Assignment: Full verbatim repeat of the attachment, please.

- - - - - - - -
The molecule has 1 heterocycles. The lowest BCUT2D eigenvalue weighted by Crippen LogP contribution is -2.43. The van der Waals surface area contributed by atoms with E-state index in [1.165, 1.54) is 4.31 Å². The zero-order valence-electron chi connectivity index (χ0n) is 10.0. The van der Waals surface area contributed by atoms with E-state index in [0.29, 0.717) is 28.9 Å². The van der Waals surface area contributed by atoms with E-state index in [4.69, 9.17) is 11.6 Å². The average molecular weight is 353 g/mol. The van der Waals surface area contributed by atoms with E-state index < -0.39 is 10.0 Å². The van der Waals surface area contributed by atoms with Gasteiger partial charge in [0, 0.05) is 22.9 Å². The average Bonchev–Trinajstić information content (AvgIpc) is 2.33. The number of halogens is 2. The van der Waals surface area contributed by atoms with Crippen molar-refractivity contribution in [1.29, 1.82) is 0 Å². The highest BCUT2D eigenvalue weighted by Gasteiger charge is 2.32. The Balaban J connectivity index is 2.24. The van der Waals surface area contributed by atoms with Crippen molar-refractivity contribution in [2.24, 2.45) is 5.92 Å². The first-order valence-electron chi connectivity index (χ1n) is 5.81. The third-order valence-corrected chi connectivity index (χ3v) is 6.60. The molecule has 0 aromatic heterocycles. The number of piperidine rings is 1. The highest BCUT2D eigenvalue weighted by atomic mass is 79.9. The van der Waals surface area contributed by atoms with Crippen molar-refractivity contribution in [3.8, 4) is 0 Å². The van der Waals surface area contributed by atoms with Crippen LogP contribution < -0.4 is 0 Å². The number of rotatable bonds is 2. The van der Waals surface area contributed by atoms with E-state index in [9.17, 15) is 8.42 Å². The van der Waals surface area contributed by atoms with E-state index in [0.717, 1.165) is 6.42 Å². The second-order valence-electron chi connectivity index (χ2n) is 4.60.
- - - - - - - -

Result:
The molecule has 1 heterocycles. The lowest BCUT2D eigenvalue weighted by Crippen LogP contribution is -2.43. The van der Waals surface area contributed by atoms with E-state index in [1.165, 1.54) is 4.31 Å². The zero-order valence-electron chi connectivity index (χ0n) is 10.0. The van der Waals surface area contributed by atoms with E-state index in [0.29, 0.717) is 28.9 Å². The van der Waals surface area contributed by atoms with E-state index in [4.69, 9.17) is 11.6 Å². The average molecular weight is 353 g/mol. The van der Waals surface area contributed by atoms with E-state index < -0.39 is 10.0 Å². The van der Waals surface area contributed by atoms with Gasteiger partial charge in [0, 0.05) is 22.9 Å². The average Bonchev–Trinajstić information content (AvgIpc) is 2.33. The number of halogens is 2. The van der Waals surface area contributed by atoms with Crippen molar-refractivity contribution in [1.29, 1.82) is 0 Å². The highest BCUT2D eigenvalue weighted by Gasteiger charge is 2.32. The Balaban J connectivity index is 2.24. The van der Waals surface area contributed by atoms with Crippen molar-refractivity contribution in [2.24, 2.45) is 5.92 Å². The first-order valence-electron chi connectivity index (χ1n) is 5.81. The third-order valence-corrected chi connectivity index (χ3v) is 6.60. The molecule has 0 aromatic heterocycles. The number of piperidine rings is 1. The highest BCUT2D eigenvalue weighted by atomic mass is 79.9. The van der Waals surface area contributed by atoms with Crippen molar-refractivity contribution in [3.8, 4) is 0 Å². The van der Waals surface area contributed by atoms with Crippen LogP contribution < -0.4 is 0 Å². The number of rotatable bonds is 2. The van der Waals surface area contributed by atoms with E-state index in [9.17, 15) is 8.42 Å². The van der Waals surface area contributed by atoms with E-state index in [0.717, 1.165) is 6.42 Å². The second-order valence-electron chi connectivity index (χ2n) is 4.60.